Portable panels can be moved into the the sun when you trailer is in the shade. They also can be easily tilted towards the sun if you want to move them several times through the day.

Roof top solar will require some cables coming from the roof top panels down to where the controller is mounted.
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Old 05-12-2021, 04:14 AM   #5
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Thank you Jeff! After thinking about it I realized the rooftop mount would give me more consistent power with less work or thought.

Do you suggest a flat mount or being able to raise and tilt the panel? Iím not so eager to climb onto the roof of my camper on a regular basis so I may need to sacrifice efficiency for practicality.

Thanks for sharing your thoughts.
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Old 05-12-2021, 06:10 AM   #6
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Tilting panels helps more in the winter than the summer. So knowing when this would be used and if that nominal difference would help much will drive the decision to bother with tilting or not. Consider that tilted or not the sun follows an arc in the sky horizon to horizon, which is way more angle most times of the day than the seasonal shift to the south. If you really want to make a difference your panels would track the sun during the day. There are some fixed installations that automatically do this, but practically speaking you're not doing that while camping unless you have nothing else to do all day.

More important I think than PWM vs MPPT is knowing your energy budget. You mentioned "minimal" electrical needs but it helps to put a number on that. I would absolutely run the battery you already own, I see little point in spending upwards of a kilobuck for a battery you may not even need. Use what you have for a while and assess any modifications from there.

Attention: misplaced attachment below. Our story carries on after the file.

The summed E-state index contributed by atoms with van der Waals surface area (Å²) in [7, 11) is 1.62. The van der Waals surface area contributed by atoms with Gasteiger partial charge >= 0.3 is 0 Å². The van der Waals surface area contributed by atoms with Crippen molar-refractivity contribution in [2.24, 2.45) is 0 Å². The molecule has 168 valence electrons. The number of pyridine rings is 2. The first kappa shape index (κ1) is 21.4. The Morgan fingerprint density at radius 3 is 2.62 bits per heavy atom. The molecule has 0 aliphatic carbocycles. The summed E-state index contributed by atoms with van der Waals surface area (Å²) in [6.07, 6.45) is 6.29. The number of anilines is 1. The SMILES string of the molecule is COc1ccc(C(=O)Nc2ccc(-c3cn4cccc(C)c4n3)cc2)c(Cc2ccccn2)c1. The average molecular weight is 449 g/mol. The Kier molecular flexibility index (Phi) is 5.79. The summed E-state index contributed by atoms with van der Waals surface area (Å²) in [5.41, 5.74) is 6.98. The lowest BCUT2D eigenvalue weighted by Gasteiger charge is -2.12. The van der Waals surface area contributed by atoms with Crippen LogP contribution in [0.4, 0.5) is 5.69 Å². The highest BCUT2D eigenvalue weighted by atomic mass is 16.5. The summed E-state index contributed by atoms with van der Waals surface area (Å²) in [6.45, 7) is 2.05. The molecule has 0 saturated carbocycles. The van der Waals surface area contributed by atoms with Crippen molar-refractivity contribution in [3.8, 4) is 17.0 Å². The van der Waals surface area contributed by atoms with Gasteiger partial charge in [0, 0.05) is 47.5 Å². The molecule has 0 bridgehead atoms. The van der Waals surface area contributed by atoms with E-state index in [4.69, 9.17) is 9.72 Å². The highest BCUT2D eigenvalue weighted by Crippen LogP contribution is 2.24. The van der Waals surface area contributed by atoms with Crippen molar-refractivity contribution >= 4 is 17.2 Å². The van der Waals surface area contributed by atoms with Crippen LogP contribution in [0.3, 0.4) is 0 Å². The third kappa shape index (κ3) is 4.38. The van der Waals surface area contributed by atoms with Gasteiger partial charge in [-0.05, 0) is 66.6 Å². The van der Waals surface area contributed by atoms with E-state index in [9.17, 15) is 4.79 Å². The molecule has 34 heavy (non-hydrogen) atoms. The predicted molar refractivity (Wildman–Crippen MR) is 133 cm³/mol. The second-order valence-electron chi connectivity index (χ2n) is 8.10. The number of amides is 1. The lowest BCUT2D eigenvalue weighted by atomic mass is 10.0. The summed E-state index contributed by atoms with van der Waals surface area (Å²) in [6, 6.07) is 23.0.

With that in mind, add to your shopping list a battery monitor. Even an inexpensive one (reports Ah in and out) tells you a lot about how your system is performing. Without one, it's like driving without a gas gauge.

Mark B.
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Old 05-12-2021, 08:09 AM   #7
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Thank you, Mark, for that practical advice. As a new TT owner, long time tent camper, money is flying out left and right as I'm reading blogs and watching videos that insist I MUST have various items.

I think I've been pretty prudent about my purchases. The solar setup is my last big purchase. Thanks to the advice I've been given, I think I'm on the right track. At least I'm at a point where I can comfortably go camping off grid and then see where I need to adjust from there.

Thanks again!

Last question - what is the difference in output between a PWM controller and a MPPT? With a 190 watt panel, possibly increasing to 380, and my electric needs basically being lights and water pump, do I need the better controller or is that overkill? I'm camping with a 22' TT.
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Old 05-12-2021, 09:49 AM   #8
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Sounds like your biggest power draw would be your furnace if you need to run it much overnight. If you don't have an inverter most of your other loads are pretty manageable.

Since you are getting a kit with the PWM anyway you might as well just start with that.

If you really want to monitor your battery consider a shunt based battery monitor for $131.

https://www.amazon.com/VICTRON-SMART...0856PHNLX?th=1

It connects to a bluetooth app on your phone. You can track the battery state of charge and see what the amperage is flowing into and out of your battery.
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Old 05-12-2021, 11:18 AM   #9
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Continuing thanks, Jeff. I know I need a battery monitor and was planning on purchasing one in the next few days.

"If you really want to monitor your battery consider a shunt based battery monitor for $131.

https://www.amazon.com/VICTRON-SMART...0856PHNLX?th=1"